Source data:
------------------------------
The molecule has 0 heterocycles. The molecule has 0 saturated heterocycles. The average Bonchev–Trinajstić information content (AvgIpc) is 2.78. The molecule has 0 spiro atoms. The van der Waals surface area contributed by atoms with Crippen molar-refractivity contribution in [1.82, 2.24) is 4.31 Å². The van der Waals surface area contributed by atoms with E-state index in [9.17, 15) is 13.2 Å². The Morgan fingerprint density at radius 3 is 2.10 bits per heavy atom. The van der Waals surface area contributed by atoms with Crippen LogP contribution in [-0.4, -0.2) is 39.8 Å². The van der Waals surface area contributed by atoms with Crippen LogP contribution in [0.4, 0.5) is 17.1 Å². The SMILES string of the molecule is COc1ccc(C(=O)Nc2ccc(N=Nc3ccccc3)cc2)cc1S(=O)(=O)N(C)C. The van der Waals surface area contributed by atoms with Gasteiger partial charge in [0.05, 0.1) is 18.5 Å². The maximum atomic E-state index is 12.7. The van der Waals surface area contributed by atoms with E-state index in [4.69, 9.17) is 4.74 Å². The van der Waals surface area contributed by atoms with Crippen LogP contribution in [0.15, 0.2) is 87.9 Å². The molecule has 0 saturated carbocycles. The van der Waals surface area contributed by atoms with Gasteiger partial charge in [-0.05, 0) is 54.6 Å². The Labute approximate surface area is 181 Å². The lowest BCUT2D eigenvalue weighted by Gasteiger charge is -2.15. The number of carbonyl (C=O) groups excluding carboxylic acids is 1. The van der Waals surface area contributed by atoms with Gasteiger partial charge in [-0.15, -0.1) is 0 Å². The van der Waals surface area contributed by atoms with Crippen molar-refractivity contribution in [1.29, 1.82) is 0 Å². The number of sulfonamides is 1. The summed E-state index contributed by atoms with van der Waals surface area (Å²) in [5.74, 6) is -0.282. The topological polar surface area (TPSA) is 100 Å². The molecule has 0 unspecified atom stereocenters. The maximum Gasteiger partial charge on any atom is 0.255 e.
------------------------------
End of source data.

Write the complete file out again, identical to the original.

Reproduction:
The molecule has 0 heterocycles. The molecule has 0 saturated heterocycles. The average Bonchev–Trinajstić information content (AvgIpc) is 2.78. The molecule has 0 spiro atoms. The van der Waals surface area contributed by atoms with Crippen molar-refractivity contribution in [1.82, 2.24) is 4.31 Å². The van der Waals surface area contributed by atoms with E-state index in [9.17, 15) is 13.2 Å². The Morgan fingerprint density at radius 3 is 2.10 bits per heavy atom. The van der Waals surface area contributed by atoms with Crippen LogP contribution in [-0.4, -0.2) is 39.8 Å². The van der Waals surface area contributed by atoms with Crippen LogP contribution in [0.4, 0.5) is 17.1 Å². The SMILES string of the molecule is COc1ccc(C(=O)Nc2ccc(N=Nc3ccccc3)cc2)cc1S(=O)(=O)N(C)C. The van der Waals surface area contributed by atoms with Gasteiger partial charge in [0.05, 0.1) is 18.5 Å². The maximum atomic E-state index is 12.7. The van der Waals surface area contributed by atoms with E-state index in [4.69, 9.17) is 4.74 Å². The van der Waals surface area contributed by atoms with Crippen LogP contribution in [0.15, 0.2) is 87.9 Å². The molecule has 0 saturated carbocycles. The van der Waals surface area contributed by atoms with Gasteiger partial charge in [-0.05, 0) is 54.6 Å². The Labute approximate surface area is 181 Å². The lowest BCUT2D eigenvalue weighted by Gasteiger charge is -2.15. The number of carbonyl (C=O) groups excluding carboxylic acids is 1. The van der Waals surface area contributed by atoms with Gasteiger partial charge in [-0.15, -0.1) is 0 Å². The van der Waals surface area contributed by atoms with Crippen molar-refractivity contribution in [1.29, 1.82) is 0 Å². The number of sulfonamides is 1. The summed E-state index contributed by atoms with van der Waals surface area (Å²) in [5.74, 6) is -0.282. The topological polar surface area (TPSA) is 100 Å². The molecule has 0 unspecified atom stereocenters. The maximum Gasteiger partial charge on any atom is 0.255 e.